Tuesday, May 25, 2010
Today Jack came with me to the prison to be a distraction for the dogs during their session. When I decided to take him my plan was to possibly let him meet and play with Walker since Walker is still a puppy. I under estimated how over stimulated Walker would get however so it turned into a completely different session. It turns out that flexibility is also very important in dog training.
In Coopers case I wasn't planning on letting them play but maybe do a greeting. Instead Jack got to play the role of distraction dog with him too. We've learned that Cooper will only work for hotdog bits and that the hand signals make him flinch. Instead of not using hand signals I am hoping pairing them with the treats will help counter condition him to hand movements. Very rarely do I believe dogs have been hit in the past like many adopters do. They see a dog react to a hand movement and assume they were all abused. Most of the time I see normal reactions to movement, not true flinching. Some of those dogs are also just being shy or showing submissive body language. In Coopers case however (and I should have taped it!) I do think he may have been hit. We need hands to mean good things to him now so we are also going to up the clicker work with him. And because we want him to like being touched we are actually training him to jump ON people. (on cue only of course) Interestingly he does his stretch and bow calming signal while in the upright position as well as on the floor.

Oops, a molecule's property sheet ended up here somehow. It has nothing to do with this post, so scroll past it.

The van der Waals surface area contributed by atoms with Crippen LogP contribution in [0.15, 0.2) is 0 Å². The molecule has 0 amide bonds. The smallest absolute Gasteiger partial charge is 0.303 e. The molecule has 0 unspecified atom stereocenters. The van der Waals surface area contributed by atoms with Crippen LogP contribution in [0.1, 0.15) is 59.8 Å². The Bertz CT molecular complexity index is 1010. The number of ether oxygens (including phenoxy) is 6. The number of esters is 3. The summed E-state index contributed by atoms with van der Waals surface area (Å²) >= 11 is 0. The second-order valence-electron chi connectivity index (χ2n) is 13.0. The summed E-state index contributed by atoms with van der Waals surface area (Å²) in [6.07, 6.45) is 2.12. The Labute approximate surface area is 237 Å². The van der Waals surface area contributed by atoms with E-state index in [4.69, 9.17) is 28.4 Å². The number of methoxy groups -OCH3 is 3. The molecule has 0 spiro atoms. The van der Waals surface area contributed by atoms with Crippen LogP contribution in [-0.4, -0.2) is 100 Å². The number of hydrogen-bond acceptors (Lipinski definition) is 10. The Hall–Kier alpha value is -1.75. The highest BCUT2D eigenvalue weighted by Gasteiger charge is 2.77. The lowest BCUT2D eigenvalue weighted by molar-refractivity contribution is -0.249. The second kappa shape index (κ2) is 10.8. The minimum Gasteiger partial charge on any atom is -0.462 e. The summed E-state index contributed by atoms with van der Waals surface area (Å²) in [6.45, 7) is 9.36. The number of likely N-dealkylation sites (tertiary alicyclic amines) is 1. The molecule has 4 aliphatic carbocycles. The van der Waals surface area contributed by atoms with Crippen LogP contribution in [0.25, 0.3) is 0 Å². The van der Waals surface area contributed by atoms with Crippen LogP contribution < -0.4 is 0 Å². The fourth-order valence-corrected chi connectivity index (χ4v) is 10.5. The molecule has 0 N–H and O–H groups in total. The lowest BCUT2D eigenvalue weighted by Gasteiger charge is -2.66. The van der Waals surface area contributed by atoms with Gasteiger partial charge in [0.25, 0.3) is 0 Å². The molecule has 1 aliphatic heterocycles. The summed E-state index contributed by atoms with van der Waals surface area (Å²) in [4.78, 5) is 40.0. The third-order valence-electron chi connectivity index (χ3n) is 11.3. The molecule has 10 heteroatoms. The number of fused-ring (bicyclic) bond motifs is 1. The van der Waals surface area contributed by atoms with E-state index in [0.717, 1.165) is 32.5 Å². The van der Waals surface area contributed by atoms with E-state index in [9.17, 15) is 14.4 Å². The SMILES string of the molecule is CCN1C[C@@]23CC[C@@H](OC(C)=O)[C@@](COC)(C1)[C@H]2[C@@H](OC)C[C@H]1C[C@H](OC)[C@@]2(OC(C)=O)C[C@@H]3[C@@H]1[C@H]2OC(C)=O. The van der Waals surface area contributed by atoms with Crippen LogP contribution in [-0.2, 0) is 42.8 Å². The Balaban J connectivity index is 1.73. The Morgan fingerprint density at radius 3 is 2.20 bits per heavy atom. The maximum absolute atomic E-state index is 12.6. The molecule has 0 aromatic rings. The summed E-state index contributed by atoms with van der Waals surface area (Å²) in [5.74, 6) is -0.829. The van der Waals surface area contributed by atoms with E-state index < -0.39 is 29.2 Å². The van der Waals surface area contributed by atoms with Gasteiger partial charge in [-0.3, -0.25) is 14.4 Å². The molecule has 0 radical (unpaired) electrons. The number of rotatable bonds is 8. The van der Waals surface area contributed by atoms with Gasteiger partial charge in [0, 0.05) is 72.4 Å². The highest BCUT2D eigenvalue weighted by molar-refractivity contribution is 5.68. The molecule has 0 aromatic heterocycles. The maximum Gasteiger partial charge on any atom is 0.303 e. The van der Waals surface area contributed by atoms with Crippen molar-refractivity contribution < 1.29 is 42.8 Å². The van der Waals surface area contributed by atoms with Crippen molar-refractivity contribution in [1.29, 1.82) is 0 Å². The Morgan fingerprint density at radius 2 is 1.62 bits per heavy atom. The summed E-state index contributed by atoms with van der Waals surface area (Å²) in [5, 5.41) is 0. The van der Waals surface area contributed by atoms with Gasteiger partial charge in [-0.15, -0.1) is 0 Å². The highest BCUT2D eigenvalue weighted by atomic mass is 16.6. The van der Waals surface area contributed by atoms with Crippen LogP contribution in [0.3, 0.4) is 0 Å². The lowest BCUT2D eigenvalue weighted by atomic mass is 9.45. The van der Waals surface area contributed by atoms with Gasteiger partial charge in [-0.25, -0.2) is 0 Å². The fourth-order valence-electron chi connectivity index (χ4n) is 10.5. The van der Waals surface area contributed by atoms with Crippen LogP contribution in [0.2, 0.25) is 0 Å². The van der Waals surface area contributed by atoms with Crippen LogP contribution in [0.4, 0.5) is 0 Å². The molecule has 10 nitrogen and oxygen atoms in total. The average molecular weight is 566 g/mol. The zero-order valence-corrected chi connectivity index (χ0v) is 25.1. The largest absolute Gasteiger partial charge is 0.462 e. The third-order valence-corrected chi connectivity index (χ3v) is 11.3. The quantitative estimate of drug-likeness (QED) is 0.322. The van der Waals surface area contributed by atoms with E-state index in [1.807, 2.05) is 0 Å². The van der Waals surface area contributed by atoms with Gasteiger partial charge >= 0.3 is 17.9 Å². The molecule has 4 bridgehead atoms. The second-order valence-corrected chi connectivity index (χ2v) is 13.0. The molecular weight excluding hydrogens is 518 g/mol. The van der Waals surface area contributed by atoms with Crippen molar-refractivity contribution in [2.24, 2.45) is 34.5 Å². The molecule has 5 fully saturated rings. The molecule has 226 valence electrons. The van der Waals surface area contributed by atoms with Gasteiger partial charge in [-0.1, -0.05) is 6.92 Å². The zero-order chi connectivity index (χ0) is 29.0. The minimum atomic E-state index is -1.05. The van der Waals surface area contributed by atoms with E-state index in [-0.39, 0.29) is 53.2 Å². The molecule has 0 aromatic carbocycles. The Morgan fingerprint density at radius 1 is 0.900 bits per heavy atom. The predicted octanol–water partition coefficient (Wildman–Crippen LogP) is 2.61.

It is fascinating to see how different these two dogs are. It is also a great example to the handlers how the training needs to change based on the dog you are working with. They ARE all different! So please remember that when you are working with your own dogs. Stay flexible because sometimes not everything goes as planned and that's ok! Sometimes the new plan turns out better than the old plan in the long run.
I think Semper Gumby is an excellent motto for people training dogs everywhere. Hmmm, maybe I should make that into a t-shirt.
Monday, May 24, 2010
Sunday, May 23, 2010
This is video of Cooper and Walker, our two newest dogs on the K-9 Corrections program. I accidentally caught what is commonly referred to as an "alpha roll" on video. I say accidental because I wasn't expecting it. You can hear the handlers laughing in the background because they don't realize that what they are seeing isn't normal happy play. (while some dogs do roll each other in play sometimes look at how tense Cooper is when doing this) It is a great example of what an alpha roll really is however.